Sometimes when I review a book, I can grade it easily because it’s consistently a B or an A or an F or whatever throughout. Not so with Private Affair. This romantic suspense novel starts off strong, but pretty much implodes toward the end, leaving readers with a story that starts off well and ends up so poorly that it’s actually even offensive.
Olivia Winters grew up as a farmer’s daughter in wealthy Howard County, Maryland and did pretty much whatever she had to to fit in with the “popular” crowd in high school. Now an adult, she has left for New York City and found success as a model. She’s quick to say she isn’t a supermodel, but she has a steady stream of work. Returning home for her high school reunion has brought old demons to the surface, though.
Since Olivia left town, a number of her classmates have met mysterious, supposedly accidental ends. When her best friend gets murdered, Olivia is more than a little bit suspicious and so she turns to the Rockfort Agency for help investigating the deaths. It just so happens one of the principals in the agency went to Olivia’s high school. Max Lyon was a couple of years ahead of her, and of course, he was the bad boy, outsider type.
As is often the case in these types of stories, Max felt an attraction to Olivia even back in high school, and it starts to come to the surface again as he works with her. In order to get into her high school “in crowd”, he poses as Olivia’s fiance. As they spend time together, the two start to trust one another and trust eventually turns into quite a bit more. The suspense keeps tightening and tightening as the story moves along, too, and I initially settled into something that felt a bit like a Christopher Pike throwback – in a good way.
However, as the suspense plot started to take shape, it started to go in directions that just didn’t work as romance or even just as entertainment for me. There are rather frequent references to sexual assault throughout the book, so readers who have difficulties with this type of material will want to be aware of that. In addition, the second half of the book disappointed me quite a bit by building up to a climax that was not only unnecessarily brutal but also way over the top in terms of violence. In addition, some excruciatingly poor romantic timing seemed to trivialize the brutality survived by the characters, a result I think (I hope) the author didn’t intend. I hated some of the choices that the author made for her characters toward the end of this book, and I also felt put off by how quickly and easily they seemed to recover from some pretty unspeakable horrors.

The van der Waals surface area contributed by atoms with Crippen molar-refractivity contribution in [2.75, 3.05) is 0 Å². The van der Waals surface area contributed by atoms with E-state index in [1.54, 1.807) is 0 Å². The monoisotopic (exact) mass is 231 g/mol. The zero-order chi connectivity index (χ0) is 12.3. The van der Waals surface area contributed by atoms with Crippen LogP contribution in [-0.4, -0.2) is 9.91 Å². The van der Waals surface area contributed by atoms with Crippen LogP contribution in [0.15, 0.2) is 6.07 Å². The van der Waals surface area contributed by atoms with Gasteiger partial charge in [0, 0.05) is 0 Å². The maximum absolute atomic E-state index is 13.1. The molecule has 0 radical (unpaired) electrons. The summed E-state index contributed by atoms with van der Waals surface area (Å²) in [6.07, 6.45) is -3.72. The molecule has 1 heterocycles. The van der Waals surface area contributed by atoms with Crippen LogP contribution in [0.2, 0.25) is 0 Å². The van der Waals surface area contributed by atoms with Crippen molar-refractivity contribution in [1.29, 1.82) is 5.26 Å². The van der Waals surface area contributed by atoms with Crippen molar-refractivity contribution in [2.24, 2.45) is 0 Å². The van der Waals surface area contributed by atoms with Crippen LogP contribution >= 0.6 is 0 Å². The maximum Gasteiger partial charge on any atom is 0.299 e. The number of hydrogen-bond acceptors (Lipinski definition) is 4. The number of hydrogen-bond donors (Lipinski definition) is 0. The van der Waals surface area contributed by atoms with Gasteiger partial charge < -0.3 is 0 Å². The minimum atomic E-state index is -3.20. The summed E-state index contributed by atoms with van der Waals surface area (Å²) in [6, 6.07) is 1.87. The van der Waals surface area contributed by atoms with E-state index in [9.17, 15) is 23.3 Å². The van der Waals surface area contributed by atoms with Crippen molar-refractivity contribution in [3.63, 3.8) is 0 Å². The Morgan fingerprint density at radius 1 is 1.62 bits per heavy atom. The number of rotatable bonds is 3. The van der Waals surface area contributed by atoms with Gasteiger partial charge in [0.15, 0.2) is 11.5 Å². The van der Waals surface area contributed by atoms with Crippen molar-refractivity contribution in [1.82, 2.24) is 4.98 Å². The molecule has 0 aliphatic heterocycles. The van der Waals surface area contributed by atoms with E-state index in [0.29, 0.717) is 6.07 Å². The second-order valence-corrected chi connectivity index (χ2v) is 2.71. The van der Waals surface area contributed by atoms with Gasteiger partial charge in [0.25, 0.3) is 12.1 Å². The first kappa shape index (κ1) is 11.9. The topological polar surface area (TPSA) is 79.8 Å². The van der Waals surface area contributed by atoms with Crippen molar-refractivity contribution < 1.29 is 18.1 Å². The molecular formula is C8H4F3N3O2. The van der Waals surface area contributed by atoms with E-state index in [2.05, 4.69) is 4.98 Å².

Not only did the suspense plot start off in promising fashion, but the romance ultimately felt phoned in as well. Max and Olivia begin the book with some rather promising romantic tension, but the overall development of their characters and their relationship ends up being rather rushed. Even though it’s part of a series, Private Affair can stand alone, but given the frustration and disappointment I found with this book,I still can’t recommend it.